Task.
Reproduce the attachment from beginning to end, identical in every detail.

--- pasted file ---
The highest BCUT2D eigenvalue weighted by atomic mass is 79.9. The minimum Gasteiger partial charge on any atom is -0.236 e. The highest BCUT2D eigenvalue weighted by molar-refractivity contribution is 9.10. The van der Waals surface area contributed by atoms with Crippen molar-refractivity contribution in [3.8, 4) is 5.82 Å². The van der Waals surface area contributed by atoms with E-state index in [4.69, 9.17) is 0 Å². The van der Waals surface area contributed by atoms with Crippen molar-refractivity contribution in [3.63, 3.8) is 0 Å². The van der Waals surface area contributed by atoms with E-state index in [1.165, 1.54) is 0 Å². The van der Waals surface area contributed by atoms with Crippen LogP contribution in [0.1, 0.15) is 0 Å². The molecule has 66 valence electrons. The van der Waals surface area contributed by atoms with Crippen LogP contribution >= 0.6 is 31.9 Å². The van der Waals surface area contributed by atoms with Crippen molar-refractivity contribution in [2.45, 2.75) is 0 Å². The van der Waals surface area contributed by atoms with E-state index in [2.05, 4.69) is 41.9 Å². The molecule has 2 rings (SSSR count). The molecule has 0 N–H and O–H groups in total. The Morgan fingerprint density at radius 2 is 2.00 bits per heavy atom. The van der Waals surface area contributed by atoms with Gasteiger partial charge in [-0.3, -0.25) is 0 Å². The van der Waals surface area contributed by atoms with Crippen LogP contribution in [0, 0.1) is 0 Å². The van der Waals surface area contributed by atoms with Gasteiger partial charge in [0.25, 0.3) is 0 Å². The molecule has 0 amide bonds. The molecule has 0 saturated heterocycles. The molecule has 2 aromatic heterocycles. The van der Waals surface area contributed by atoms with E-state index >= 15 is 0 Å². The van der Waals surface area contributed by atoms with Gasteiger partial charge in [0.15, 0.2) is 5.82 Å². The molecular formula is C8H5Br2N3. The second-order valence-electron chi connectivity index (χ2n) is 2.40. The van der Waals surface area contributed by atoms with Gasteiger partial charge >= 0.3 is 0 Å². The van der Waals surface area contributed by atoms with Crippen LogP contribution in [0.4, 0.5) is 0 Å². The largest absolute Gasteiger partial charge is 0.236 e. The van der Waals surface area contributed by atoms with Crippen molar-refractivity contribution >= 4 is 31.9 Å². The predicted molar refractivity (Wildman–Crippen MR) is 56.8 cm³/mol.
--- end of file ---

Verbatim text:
The highest BCUT2D eigenvalue weighted by atomic mass is 79.9. The minimum Gasteiger partial charge on any atom is -0.236 e. The highest BCUT2D eigenvalue weighted by molar-refractivity contribution is 9.10. The van der Waals surface area contributed by atoms with Crippen molar-refractivity contribution in [3.8, 4) is 5.82 Å². The van der Waals surface area contributed by atoms with E-state index in [4.69, 9.17) is 0 Å². The van der Waals surface area contributed by atoms with Crippen molar-refractivity contribution in [3.63, 3.8) is 0 Å². The van der Waals surface area contributed by atoms with E-state index in [1.165, 1.54) is 0 Å². The van der Waals surface area contributed by atoms with Crippen LogP contribution in [0.1, 0.15) is 0 Å². The molecule has 66 valence electrons. The van der Waals surface area contributed by atoms with Crippen LogP contribution >= 0.6 is 31.9 Å². The van der Waals surface area contributed by atoms with Crippen molar-refractivity contribution in [2.45, 2.75) is 0 Å². The van der Waals surface area contributed by atoms with E-state index in [2.05, 4.69) is 41.9 Å². The molecule has 2 rings (SSSR count). The molecule has 0 N–H and O–H groups in total. The Morgan fingerprint density at radius 2 is 2.00 bits per heavy atom. The van der Waals surface area contributed by atoms with Gasteiger partial charge in [-0.3, -0.25) is 0 Å². The van der Waals surface area contributed by atoms with Crippen LogP contribution in [0, 0.1) is 0 Å². The van der Waals surface area contributed by atoms with Gasteiger partial charge in [0.25, 0.3) is 0 Å². The molecule has 0 amide bonds. The molecule has 0 saturated heterocycles. The molecule has 2 aromatic heterocycles. The van der Waals surface area contributed by atoms with E-state index >= 15 is 0 Å². The van der Waals surface area contributed by atoms with Gasteiger partial charge in [0.15, 0.2) is 5.82 Å². The molecular formula is C8H5Br2N3. The second-order valence-electron chi connectivity index (χ2n) is 2.40. The van der Waals surface area contributed by atoms with Gasteiger partial charge >= 0.3 is 0 Å². The van der Waals surface area contributed by atoms with Crippen LogP contribution in [0.4, 0.5) is 0 Å². The largest absolute Gasteiger partial charge is 0.236 e. The van der Waals surface area contributed by atoms with Crippen molar-refractivity contribution >= 4 is 31.9 Å². The predicted molar refractivity (Wildman–Crippen MR) is 56.8 cm³/mol.